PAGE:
35 Lyall Rd

Berwick VIC 3806

03 9796 2808

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Frequently Asked Questions

Whether you’re a new or returning patient, we know that there are often many questions regarding your treatment. If your question is not answered by our frequently asked questions below, please do not hesitate to contact us via phone, email, or our online form. Click here to go to our Contact Us page.

Yes. Chiropractors use skill, not force or strength, to conduct specific chiropractic adjustments. Various types of manual therapy and low force interventions are also used where appropriate.

Chiropractic care has a very low risk profile, especially when compared with more invasive methods of spinal healthcare. However, all forms of chiropractic treatment have the potential for adverse reactions in some people.

Our practitioners only use specific gentle low force techniques for adjusting infants and children ensuring the treatment is safe and effective. 

While brief discomfort after treatment can occur, it is rare and most people find having spinal manipulation very relaxing. With some treatments, you may sometimes feel or hear a popping sound from the spinal joints. This is simply caused by a change in pressure in the joint, as spinal movement is improved.

Some chiropractic treatment techniques, but not all, may cause popping sounds. This popping sound simply is caused by a release of gas within the joint.

No. There is no age limit on chiropractic care.  In order to deliver the safest, most effective and highest quality care possible, chiropractic techniques are modified appropriately for each person at every age and stage of life.

The chiropractor will select the safest and most appropriate treatment with the aging patient, taking into consideration conditions like osteoporosis.

In Australia, chiropractors share a common tertiary education pathway with osteopaths and physiotherapists. Chiropractic education involves undergraduate and/or masters-level university training over five years.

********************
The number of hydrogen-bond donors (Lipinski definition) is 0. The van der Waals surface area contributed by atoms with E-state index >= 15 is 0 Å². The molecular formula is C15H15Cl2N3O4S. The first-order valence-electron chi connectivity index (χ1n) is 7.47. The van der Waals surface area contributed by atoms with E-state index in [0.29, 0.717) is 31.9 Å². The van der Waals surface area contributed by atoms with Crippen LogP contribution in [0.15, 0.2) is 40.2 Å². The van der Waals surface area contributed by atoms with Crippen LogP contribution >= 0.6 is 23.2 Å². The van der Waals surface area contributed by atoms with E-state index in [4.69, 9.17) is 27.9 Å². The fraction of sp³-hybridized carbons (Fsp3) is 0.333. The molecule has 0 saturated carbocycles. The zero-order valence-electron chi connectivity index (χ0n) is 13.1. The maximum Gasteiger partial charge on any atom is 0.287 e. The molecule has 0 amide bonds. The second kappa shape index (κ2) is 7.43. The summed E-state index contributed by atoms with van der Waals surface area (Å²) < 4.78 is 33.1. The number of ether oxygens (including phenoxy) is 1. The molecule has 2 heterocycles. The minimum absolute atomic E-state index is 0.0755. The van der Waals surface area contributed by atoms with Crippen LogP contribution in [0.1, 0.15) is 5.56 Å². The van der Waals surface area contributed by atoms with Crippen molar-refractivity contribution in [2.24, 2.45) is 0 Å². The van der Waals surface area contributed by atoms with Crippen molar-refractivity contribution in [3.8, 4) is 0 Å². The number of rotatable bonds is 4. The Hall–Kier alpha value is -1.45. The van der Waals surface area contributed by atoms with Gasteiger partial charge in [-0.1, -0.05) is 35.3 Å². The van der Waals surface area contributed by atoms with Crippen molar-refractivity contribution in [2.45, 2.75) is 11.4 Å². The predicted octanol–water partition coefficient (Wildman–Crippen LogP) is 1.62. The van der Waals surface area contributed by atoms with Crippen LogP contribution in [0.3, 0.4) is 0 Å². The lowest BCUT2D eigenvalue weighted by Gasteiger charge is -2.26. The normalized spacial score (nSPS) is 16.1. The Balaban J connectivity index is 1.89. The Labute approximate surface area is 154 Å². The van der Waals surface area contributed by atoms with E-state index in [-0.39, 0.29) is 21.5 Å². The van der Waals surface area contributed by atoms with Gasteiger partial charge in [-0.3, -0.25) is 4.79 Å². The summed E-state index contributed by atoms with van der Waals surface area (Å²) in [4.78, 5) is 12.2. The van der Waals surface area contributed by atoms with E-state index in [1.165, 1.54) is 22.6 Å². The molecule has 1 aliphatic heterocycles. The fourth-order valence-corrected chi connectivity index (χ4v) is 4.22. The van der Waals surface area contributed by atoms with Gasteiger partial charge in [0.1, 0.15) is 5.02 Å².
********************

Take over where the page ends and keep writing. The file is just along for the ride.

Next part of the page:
All accredited chiropractic programs in Australia include units in basic and clinical sciences. Also included are units in physical therapy, physical rehabilitation, radiology, nutrition, paediatrics, geriatrics, public health, and evidence-based practice.

As with other primary healthcare professions, chiropractic pre-professional training requires a significant proportion of the curricula to be clinical subjects related to evaluating and caring for patients. As part of professional training, final-year students must also complete a minimum of a one-year supervised clinical internship.

All registered chiropractors must complete mandatory continuing education each year in order to maintain registration and practice as a non-pharmacological, non-surgical spine care and musculoskeletal-allied healthcare professional.

All chiropractors must be registered with the Chiropractic Board of Australia and meet the Board’s registration standards, in order to practice in Australia.

Under the Health Practitioner Regulation National Law, as in force in each state and territory, a person cannot call themself a chiropractor (or hold them self out to be a chiropractor) or undertake manipulation of the cervical spine if they are not registered with the Chiropractic Board of Australia.

New patient appointments require 30-45 minutes. This will include patient history, assessment and treatment. Standard visits require 15 minutes.

No. Chiropractors are primary health care practitioners, therefore a referral is not required. However, we see a large number of patients referred from doctors with a Team Care Arrangement plan (TCA) which can entitle you to 5 subsidised consultations. For more information please, call our office to enquire.

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